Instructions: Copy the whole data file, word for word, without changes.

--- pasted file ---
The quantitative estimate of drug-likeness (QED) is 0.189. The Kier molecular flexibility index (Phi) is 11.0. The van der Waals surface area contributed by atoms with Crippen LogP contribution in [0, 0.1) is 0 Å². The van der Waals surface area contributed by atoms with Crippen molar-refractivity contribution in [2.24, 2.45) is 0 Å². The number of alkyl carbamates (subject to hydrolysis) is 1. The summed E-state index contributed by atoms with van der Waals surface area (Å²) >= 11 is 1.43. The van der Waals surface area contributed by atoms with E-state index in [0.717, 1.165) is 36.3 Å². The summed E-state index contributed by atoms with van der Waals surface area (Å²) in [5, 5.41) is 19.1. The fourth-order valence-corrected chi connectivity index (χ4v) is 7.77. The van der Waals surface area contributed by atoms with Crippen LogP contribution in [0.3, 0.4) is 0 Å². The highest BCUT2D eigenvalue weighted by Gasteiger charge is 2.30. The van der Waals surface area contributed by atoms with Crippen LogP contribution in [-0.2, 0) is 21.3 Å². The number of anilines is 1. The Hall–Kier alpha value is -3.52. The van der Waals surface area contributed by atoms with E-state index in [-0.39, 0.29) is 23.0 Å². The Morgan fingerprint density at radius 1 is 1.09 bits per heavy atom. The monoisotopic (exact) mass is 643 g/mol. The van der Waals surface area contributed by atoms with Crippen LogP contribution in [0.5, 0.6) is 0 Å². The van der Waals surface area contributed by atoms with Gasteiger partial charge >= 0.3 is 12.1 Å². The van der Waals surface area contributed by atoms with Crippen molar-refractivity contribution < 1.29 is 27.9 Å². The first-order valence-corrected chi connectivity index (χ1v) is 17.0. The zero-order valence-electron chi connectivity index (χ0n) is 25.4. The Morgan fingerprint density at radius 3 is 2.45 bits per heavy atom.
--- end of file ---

The quantitative estimate of drug-likeness (QED) is 0.189. The Kier molecular flexibility index (Phi) is 11.0. The van der Waals surface area contributed by atoms with Crippen LogP contribution in [0, 0.1) is 0 Å². The van der Waals surface area contributed by atoms with Crippen molar-refractivity contribution in [2.24, 2.45) is 0 Å². The number of alkyl carbamates (subject to hydrolysis) is 1. The summed E-state index contributed by atoms with van der Waals surface area (Å²) >= 11 is 1.43. The van der Waals surface area contributed by atoms with E-state index in [0.717, 1.165) is 36.3 Å². The summed E-state index contributed by atoms with van der Waals surface area (Å²) in [5, 5.41) is 19.1. The fourth-order valence-corrected chi connectivity index (χ4v) is 7.77. The van der Waals surface area contributed by atoms with Crippen LogP contribution in [0.3, 0.4) is 0 Å². The highest BCUT2D eigenvalue weighted by Gasteiger charge is 2.30. The van der Waals surface area contributed by atoms with Crippen LogP contribution in [-0.2, 0) is 21.3 Å². The number of anilines is 1. The Hall–Kier alpha value is -3.52. The van der Waals surface area contributed by atoms with E-state index in [-0.39, 0.29) is 23.0 Å². The Morgan fingerprint density at radius 1 is 1.09 bits per heavy atom. The monoisotopic (exact) mass is 643 g/mol. The van der Waals surface area contributed by atoms with Crippen LogP contribution in [0.5, 0.6) is 0 Å². The van der Waals surface area contributed by atoms with Gasteiger partial charge >= 0.3 is 12.1 Å². The van der Waals surface area contributed by atoms with Crippen molar-refractivity contribution < 1.29 is 27.9 Å². The first-order valence-corrected chi connectivity index (χ1v) is 17.0. The zero-order valence-electron chi connectivity index (χ0n) is 25.4. The Morgan fingerprint density at radius 3 is 2.45 bits per heavy atom.